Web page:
This post is a re-post from last year. Because many new tea drinkers may not know how to evaluate some of the claims of ‘new tea’ that are being touted this time of year, we hope this will help. As well as be a good reminder to those of you who know this but need a little re-fresher on this topic.
Soon the earliest plucks of fresh tea from the 2014 spring tea harvests in China, India, and Japan will begin arriving in the US. In fact, Tea Trekker has already received 3 new 2014 season teas from Western China.
Confusingly, it is also the time when some tea vendors add ‘new teas’ to their inventory that are not from the new 2014 harvest. So it is important for tea enthusiasts to understand what they are purchasing by paying attention to harvest dates. Some of you know this information, many of you may not, so it is worth repeating:
In the next two months, simply because a tea is advertised as ‘new’ to a store or website does not mean that it is new tea from the 2014 harvest, and tea enthusiasts should not fall into the trap of assuming that it is.
If the tea is not dated, it may be last year’s tea (or tea from anytime, really) that is simply ‘new’ to that merchant or tea vendor. Which does not mean that last year’s teas should be avoided – that is not the point. Some of last year’s green teas are still tasty; but many are not.
But my point is two-fold:
- one should be an informed consumer and not assume that a ‘new’ tea is fresh, new harvest tea unless that tea is clearly identified as such
- do not stock up heavily on last year’s green, white or yellow tea unless that is what you mean to do. Some of these teas will keep quite nicely for several more months or even a year if the weather in that place of production had all of the right elements going for it. But in general, one does not want to purchase large quantities of green, white or yellow tea when the new season teas are just around the corner.
It is helpful to know in what period of spring premium Chinese green, black and white teas are made:
- a few teas are made from the end of March to April 5th ( pre-Qing Ming teas)
- most teas are made in mid-April (Yu Qian)
- some teas are made from the end of April to the end of May (Gu Yu and Li Xia teas) when the spring tea season is over
Tea production times follow roughly the same pattern each year with slight allowances for weather, and there is an order to when tea factories make certain teas. It most often depends on when the leaf is the right size on the tea bushes to achieve the characteristic appearance of the tea, and that the flavor components of the fresh leaf is properly developed.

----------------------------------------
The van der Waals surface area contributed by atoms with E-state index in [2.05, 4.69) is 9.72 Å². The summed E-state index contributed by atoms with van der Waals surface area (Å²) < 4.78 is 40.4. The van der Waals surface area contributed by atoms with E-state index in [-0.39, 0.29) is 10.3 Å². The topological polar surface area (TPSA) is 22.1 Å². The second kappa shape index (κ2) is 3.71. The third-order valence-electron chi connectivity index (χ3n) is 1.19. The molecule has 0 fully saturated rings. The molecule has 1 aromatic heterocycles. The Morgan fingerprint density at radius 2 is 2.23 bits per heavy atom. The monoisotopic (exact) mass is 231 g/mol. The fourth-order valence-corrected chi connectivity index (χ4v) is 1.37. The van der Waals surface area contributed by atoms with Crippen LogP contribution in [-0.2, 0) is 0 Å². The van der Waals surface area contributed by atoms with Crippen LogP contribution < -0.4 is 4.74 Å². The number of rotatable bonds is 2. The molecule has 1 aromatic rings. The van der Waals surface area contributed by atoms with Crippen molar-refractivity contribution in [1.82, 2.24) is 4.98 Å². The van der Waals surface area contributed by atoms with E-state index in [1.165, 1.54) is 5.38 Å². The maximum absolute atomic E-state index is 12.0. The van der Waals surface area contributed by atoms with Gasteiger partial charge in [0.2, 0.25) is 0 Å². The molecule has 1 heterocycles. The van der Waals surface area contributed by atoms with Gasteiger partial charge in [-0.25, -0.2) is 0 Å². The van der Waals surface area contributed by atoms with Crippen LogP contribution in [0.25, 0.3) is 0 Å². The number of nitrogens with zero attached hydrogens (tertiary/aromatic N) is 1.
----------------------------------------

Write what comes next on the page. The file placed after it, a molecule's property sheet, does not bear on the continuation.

So awareness of when certain teas are made will help tea enthusiasts determine if it is possible for a certain tea to have been made in the new tea season or if it must be from last year’s harvest (or older!) For instance, spring high mountain oolong from Taiwan is not plucked until May, so any spring tea of this type being offered now is from last winter or last spring as it is too soon for 2014 high mountain oolong from Taiwan to be in the marketplace.
Our 2014 eastern China teas ( a handful of pre-Qing Ming green, yellow and black teas ) will be arriving as early as next week, followed soon by an early round of 1st Flush Darjeelings.Once the season is underway our tea deliveries arrive fast and furiously.To appreciate the absolute fresh goodness of these tea we will air-ship them to arrive at our store as fast as possible. (Watch your in box for email alerts that the tea has arrived – some sell out quite fast each year!)
Tea from the 2nd seasonal plucking (Yu Qian -April 6th to April 20th) of black, white and yellow teas, oolongs and Pu-erh will follow along as their production season arrives.
The 2014 green teas from Japan (with the exception of Japanese Shincha which will be available sooner) are still 4-6 weeks away from being harvested, depending on the region and elevation of the tea gardens. Weather depending, production in most regions will begin at the end of April or in early May. Which puts arrival of 2014 Japanese green tea to our shop about the middle to end of May. ( Again, watch your in-box for emails).
So plan your tea purchasing accordingly and make sure that you understand what you are purchasing regarding the dates of harvest. Tea enthusiasts who know what these dates and differences in freshness will end up with fresher tea than those who are unaware of what they are purchasing.
Hooray for spring and happy fresh new tea drinking!